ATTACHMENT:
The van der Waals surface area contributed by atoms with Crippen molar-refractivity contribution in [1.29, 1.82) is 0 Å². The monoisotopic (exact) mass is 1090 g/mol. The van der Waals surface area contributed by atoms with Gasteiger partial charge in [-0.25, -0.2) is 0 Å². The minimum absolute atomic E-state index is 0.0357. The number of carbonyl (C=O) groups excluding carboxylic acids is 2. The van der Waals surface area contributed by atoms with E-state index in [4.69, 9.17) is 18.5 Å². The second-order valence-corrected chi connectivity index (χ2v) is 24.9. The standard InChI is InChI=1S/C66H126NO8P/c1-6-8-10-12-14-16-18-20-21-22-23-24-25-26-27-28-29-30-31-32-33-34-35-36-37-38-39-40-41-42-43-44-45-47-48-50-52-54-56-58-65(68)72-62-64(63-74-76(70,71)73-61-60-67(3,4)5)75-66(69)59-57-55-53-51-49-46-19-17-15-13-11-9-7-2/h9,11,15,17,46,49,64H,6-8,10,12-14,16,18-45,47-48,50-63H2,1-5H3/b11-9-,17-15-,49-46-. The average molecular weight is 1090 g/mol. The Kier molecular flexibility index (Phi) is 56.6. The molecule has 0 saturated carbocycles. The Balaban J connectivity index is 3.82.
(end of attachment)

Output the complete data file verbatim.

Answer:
The van der Waals surface area contributed by atoms with Crippen molar-refractivity contribution in [1.29, 1.82) is 0 Å². The monoisotopic (exact) mass is 1090 g/mol. The van der Waals surface area contributed by atoms with Gasteiger partial charge in [-0.25, -0.2) is 0 Å². The minimum absolute atomic E-state index is 0.0357. The number of carbonyl (C=O) groups excluding carboxylic acids is 2. The van der Waals surface area contributed by atoms with E-state index in [4.69, 9.17) is 18.5 Å². The second-order valence-corrected chi connectivity index (χ2v) is 24.9. The standard InChI is InChI=1S/C66H126NO8P/c1-6-8-10-12-14-16-18-20-21-22-23-24-25-26-27-28-29-30-31-32-33-34-35-36-37-38-39-40-41-42-43-44-45-47-48-50-52-54-56-58-65(68)72-62-64(63-74-76(70,71)73-61-60-67(3,4)5)75-66(69)59-57-55-53-51-49-46-19-17-15-13-11-9-7-2/h9,11,15,17,46,49,64H,6-8,10,12-14,16,18-45,47-48,50-63H2,1-5H3/b11-9-,17-15-,49-46-. The average molecular weight is 1090 g/mol. The Kier molecular flexibility index (Phi) is 56.6. The molecule has 0 saturated carbocycles. The Balaban J connectivity index is 3.82.